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2017  May 17 - Jun 29

2017  Nov 1 - Dec 21

Research Experiences for Undergraduates (REU)

Zhongwu Wang†‡, Yusheng Zhao†, Kimberly Tait†§, Xiaozhou Liao†, David Schiferl†, Changsheng Zha¶,
Robert T. Downs§, Jiang Qian†, Yuntian Zhu†, and Tongde Shen†

†Los Alamos National Laboratory, Los Alamos, NM 87545; §Department of Geosciences, University of Arizona, Tucson, AZ 85721; and ¶Cornell High Energy Synchrotron Source, Wilson Laboratory, Cornell University, Ithaca, NY 14853

Communicated by Russell J. Hemley, Carnegie Institution of Washington, Washington, DC, August 11, 2004 (received for review June 16, 2004)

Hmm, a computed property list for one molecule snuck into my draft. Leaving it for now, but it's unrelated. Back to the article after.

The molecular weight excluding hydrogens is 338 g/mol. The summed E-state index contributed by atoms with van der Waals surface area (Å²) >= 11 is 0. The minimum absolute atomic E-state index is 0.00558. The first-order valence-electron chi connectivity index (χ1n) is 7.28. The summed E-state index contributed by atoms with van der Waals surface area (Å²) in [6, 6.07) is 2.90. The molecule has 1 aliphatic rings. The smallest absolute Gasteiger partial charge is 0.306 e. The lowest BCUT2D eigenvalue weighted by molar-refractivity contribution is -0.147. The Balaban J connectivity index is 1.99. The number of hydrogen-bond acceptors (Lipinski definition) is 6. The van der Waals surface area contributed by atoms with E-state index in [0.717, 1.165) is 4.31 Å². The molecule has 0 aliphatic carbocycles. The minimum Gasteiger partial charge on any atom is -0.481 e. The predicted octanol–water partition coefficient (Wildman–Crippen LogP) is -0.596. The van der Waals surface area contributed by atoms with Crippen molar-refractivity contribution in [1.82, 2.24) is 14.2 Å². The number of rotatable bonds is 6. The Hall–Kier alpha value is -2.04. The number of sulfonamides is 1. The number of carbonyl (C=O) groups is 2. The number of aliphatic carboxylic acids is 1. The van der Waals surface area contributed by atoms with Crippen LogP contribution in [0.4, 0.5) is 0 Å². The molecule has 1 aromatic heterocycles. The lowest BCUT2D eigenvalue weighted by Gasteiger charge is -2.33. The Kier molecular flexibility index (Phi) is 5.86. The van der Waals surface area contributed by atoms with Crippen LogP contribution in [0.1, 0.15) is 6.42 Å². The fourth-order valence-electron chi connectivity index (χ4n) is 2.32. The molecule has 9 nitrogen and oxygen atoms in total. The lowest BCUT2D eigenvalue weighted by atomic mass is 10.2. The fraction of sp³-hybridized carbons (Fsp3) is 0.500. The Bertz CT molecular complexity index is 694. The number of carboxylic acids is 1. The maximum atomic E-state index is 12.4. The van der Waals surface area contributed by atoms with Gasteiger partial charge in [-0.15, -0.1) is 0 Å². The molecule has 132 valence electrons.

A quenchable superhard high-pressure carbon phase was synthesized by cold compression of carbon nanotubes. Carbon nanotubes were placed in a diamond anvil cell, and x-ray diffraction measurements were conducted to pressures of 100 GPa. A hexagonal carbon phase was formed at 75 GPa and preserved at room conditions. X-ray and transmission electron microscopy electron diffraction, as well as Raman spectroscopy at ambient conditions, explicitly indicate that this phase is a sp3-rich hexagonal carbon polymorph, rather than hexagonal diamond. The cell parameters were refined to a0 2.496(4) Å, c0 4.123(8) Å, and V0 22.24(7) Å 3. There is a significant ratio of defects in this nonhomogeneous sample that contains regions with different stacking faults. In addition to the possibly existing amorphous carbon, an average density was estimated to be 3.6 0.2 g cm3, which is at least compatible to that of diamond (3.52 g cm3). The bulk modulus was determined to be 447 GPa at fixed K 4, slightly greater than the reported value for diamond of 440–442 GPa. An indented mark, along with radial cracks on the diamond anvils, demonstrates that this hexagonal carbon is a superhard material, at least comparable in hardness to cubic diamond.